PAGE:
The first component of bullying is aggressive behavior which can range from verbal abuse to physical abuse. Many think that bullying is part of growing up and the targets of such behavior should just get over it and move on. To draw such a conclusion to deny the fact that such behaviors have long term effects on both the person engaging in the behavior, the person targeted by the behavior, and those witnessing the behavior. All three categories of persons, instigator, target and bystander can be affected. Adulthood is not a bully free zone. Childhood bullies can grow up to be adult bullies. Individuals who practice bullying behavior will use it in any relationship, whether it is their own family or work places, neighborhoods, social groups, sports organizations, or congregations.
The second element of bullying behavior is a pattern of repeated action that can often be spotted in cases of direct bullying. With respect to indirect bullying, however, the pattern may be difficult to spot. Often the person carrying out the bullying behavior uses proxies. The proxy may be seen as the instigator and only when the behavior is fully investigated does it become clear that the source is a particular person or group. In this case, the bullying behavior continues because the instigator remains unidentified and the victims continue to be subjected to the negative behavior.
The third element of bullying involves an abuse of power. The person engaging in the bullying behavior enjoys having power and control over the other person. Individuals engaging in bullying behavior are not interested in dialogue, compromise, forgiveness, or reconciliation.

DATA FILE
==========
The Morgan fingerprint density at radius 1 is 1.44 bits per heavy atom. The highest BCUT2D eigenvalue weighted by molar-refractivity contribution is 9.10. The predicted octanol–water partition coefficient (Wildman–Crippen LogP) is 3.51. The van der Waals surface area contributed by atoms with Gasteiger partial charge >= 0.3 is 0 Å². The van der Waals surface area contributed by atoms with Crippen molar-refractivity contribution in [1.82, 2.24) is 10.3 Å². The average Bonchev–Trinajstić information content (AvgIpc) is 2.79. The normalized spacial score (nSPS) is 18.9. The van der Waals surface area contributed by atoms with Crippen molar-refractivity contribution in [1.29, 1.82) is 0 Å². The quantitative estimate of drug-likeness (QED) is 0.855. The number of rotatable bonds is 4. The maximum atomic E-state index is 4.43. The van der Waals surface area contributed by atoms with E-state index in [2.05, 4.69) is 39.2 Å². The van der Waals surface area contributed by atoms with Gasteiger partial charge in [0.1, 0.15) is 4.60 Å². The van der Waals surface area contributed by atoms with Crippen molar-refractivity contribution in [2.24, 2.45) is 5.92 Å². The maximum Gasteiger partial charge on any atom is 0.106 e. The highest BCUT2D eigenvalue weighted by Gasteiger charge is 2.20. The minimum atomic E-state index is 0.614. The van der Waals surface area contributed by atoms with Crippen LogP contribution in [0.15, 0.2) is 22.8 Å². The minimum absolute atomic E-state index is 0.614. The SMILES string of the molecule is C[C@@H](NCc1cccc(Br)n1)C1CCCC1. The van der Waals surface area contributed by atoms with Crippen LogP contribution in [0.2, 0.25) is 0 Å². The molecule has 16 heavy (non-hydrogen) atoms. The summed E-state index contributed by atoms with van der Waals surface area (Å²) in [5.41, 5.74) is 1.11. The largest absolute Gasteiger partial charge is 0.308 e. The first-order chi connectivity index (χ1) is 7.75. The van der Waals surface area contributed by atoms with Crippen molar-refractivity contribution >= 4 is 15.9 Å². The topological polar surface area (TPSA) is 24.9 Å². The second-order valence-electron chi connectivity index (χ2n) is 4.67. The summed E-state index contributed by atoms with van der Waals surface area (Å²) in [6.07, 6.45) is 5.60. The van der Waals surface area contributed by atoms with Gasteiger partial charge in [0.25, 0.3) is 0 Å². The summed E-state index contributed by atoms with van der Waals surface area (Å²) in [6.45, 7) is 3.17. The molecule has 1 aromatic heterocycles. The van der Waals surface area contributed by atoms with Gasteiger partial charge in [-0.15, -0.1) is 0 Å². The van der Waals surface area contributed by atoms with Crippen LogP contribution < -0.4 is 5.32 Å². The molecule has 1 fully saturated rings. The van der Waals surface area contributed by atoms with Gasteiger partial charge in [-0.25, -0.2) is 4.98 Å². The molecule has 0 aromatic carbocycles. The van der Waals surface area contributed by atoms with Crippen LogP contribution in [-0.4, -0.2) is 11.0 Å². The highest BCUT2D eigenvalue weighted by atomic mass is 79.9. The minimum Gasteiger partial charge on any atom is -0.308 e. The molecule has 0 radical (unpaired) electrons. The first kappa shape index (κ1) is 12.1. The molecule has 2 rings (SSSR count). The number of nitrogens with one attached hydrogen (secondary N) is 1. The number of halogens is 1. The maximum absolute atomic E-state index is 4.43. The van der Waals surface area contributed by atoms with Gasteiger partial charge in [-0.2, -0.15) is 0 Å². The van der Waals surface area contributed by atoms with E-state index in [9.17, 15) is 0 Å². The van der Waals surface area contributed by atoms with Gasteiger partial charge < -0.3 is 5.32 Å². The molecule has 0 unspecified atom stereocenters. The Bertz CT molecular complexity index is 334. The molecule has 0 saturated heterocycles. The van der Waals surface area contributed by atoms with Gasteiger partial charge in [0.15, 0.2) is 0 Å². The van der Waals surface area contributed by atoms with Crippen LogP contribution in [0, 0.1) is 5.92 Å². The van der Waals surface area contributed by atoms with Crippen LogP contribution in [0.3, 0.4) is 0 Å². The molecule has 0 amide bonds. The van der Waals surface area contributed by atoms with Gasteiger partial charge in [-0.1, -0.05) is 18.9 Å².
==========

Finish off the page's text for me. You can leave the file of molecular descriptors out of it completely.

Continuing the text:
Bullying behavior often continues unchecked in congregations because pastors confuse conflict with bullying. Conflict is what happens when people disagree. The differences can be simple to complex. The differences causing conflict can usually find resolution using basic conflict resolution techniques of negotiation, conflict coaching, mediation, facilitation and restorative practice.
On the other hand, bullying behavior results from an intentional desire to exercise power over another in a hurtful way. The exercise of such power generates a feeling of satisfaction in the instigator. For this reason conflict resolution tools and processes will not work in cases of peer abuse or any other type of abuse.
Every church is susceptible to having a member succumb to the temptation to use power over the others in a negative way. God knows this temptation well and calls us to a higher standard in our personal relationships. We are called to love one another and to submit to one to another. Love is to be the hallmark of our faith, the practical evidence of discipleship, and the ultimate mark of a trust follower of Jesus Christ – By this shall all men know that you are my disciples – If you love one another John 13:34. Our God chooses not to control and dominate and, as the head of the body, invites us, to treat each other in the same way.
In our next article I will describe a model of how we can mitigate bullying behavior and create a safe environment for everyone.
Jim Redfield is a recently retired pastor living in, Northern California. He is a mediator and conflict resolution professional with 30 years of experience. He is also a trainer for the Olweus Bullying Prevention Program and works as a presenter and trainer with the Center for Conflict Resolution in the Tom and Vi Zapara School of Business, La Sierra University